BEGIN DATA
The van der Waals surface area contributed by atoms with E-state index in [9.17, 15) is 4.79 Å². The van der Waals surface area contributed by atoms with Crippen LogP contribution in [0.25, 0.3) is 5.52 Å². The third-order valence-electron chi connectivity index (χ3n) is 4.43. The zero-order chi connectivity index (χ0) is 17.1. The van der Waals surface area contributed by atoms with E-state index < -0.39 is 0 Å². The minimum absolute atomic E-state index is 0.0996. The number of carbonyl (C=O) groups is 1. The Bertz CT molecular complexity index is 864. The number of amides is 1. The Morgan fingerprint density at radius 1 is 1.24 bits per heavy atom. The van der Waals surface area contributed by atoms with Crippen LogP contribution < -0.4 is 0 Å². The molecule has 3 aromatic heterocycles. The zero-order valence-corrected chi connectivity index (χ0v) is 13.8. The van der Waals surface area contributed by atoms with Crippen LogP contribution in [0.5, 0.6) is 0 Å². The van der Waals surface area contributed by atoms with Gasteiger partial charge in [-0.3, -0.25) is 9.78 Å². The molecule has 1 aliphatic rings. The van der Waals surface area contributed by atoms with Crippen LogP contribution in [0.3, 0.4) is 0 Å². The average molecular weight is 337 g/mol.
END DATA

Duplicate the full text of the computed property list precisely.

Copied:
The van der Waals surface area contributed by atoms with E-state index in [9.17, 15) is 4.79 Å². The van der Waals surface area contributed by atoms with Crippen LogP contribution in [0.25, 0.3) is 5.52 Å². The third-order valence-electron chi connectivity index (χ3n) is 4.43. The zero-order chi connectivity index (χ0) is 17.1. The van der Waals surface area contributed by atoms with E-state index < -0.39 is 0 Å². The minimum absolute atomic E-state index is 0.0996. The number of carbonyl (C=O) groups is 1. The Bertz CT molecular complexity index is 864. The number of amides is 1. The Morgan fingerprint density at radius 1 is 1.24 bits per heavy atom. The van der Waals surface area contributed by atoms with Crippen LogP contribution < -0.4 is 0 Å². The molecule has 3 aromatic heterocycles. The zero-order valence-corrected chi connectivity index (χ0v) is 13.8. The van der Waals surface area contributed by atoms with Crippen LogP contribution in [0.5, 0.6) is 0 Å². The van der Waals surface area contributed by atoms with Gasteiger partial charge in [-0.3, -0.25) is 9.78 Å². The molecule has 1 aliphatic rings. The van der Waals surface area contributed by atoms with Crippen LogP contribution in [0.3, 0.4) is 0 Å². The average molecular weight is 337 g/mol.